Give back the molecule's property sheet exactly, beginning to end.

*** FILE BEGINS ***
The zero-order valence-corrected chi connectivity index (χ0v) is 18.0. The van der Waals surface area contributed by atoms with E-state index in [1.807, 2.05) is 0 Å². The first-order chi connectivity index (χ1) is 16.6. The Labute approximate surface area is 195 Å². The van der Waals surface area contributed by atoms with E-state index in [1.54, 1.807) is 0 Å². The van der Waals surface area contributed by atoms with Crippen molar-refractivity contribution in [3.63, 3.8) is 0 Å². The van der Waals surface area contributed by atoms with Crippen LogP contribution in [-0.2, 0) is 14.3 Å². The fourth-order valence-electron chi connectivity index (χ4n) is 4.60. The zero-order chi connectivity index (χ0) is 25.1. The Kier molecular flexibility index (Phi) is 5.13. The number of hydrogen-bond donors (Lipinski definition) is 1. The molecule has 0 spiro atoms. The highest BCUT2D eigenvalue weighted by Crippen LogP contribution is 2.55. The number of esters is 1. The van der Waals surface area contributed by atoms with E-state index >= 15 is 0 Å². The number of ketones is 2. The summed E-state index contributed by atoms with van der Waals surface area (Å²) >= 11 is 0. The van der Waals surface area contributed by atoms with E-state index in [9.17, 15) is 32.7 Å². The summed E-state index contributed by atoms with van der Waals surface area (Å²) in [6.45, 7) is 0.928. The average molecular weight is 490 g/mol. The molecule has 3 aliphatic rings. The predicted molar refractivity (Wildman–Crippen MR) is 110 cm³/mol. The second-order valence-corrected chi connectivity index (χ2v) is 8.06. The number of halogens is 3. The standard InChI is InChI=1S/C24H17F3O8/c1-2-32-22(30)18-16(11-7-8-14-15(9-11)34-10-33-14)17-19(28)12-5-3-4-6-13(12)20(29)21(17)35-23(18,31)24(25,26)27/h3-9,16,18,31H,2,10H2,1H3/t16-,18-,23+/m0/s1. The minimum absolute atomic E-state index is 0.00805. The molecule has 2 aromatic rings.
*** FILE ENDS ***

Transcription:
The zero-order valence-corrected chi connectivity index (χ0v) is 18.0. The van der Waals surface area contributed by atoms with E-state index in [1.807, 2.05) is 0 Å². The first-order chi connectivity index (χ1) is 16.6. The Labute approximate surface area is 195 Å². The van der Waals surface area contributed by atoms with E-state index in [1.54, 1.807) is 0 Å². The van der Waals surface area contributed by atoms with Crippen molar-refractivity contribution in [3.63, 3.8) is 0 Å². The van der Waals surface area contributed by atoms with Crippen LogP contribution in [-0.2, 0) is 14.3 Å². The fourth-order valence-electron chi connectivity index (χ4n) is 4.60. The zero-order chi connectivity index (χ0) is 25.1. The Kier molecular flexibility index (Phi) is 5.13. The number of hydrogen-bond donors (Lipinski definition) is 1. The molecule has 0 spiro atoms. The highest BCUT2D eigenvalue weighted by Crippen LogP contribution is 2.55. The number of esters is 1. The van der Waals surface area contributed by atoms with E-state index >= 15 is 0 Å². The number of ketones is 2. The summed E-state index contributed by atoms with van der Waals surface area (Å²) >= 11 is 0. The van der Waals surface area contributed by atoms with E-state index in [9.17, 15) is 32.7 Å². The summed E-state index contributed by atoms with van der Waals surface area (Å²) in [6.45, 7) is 0.928. The average molecular weight is 490 g/mol. The molecule has 3 aliphatic rings. The predicted molar refractivity (Wildman–Crippen MR) is 110 cm³/mol. The second-order valence-corrected chi connectivity index (χ2v) is 8.06. The number of halogens is 3. The standard InChI is InChI=1S/C24H17F3O8/c1-2-32-22(30)18-16(11-7-8-14-15(9-11)34-10-33-14)17-19(28)12-5-3-4-6-13(12)20(29)21(17)35-23(18,31)24(25,26)27/h3-9,16,18,31H,2,10H2,1H3/t16-,18-,23+/m0/s1. The minimum absolute atomic E-state index is 0.00805. The molecule has 2 aromatic rings.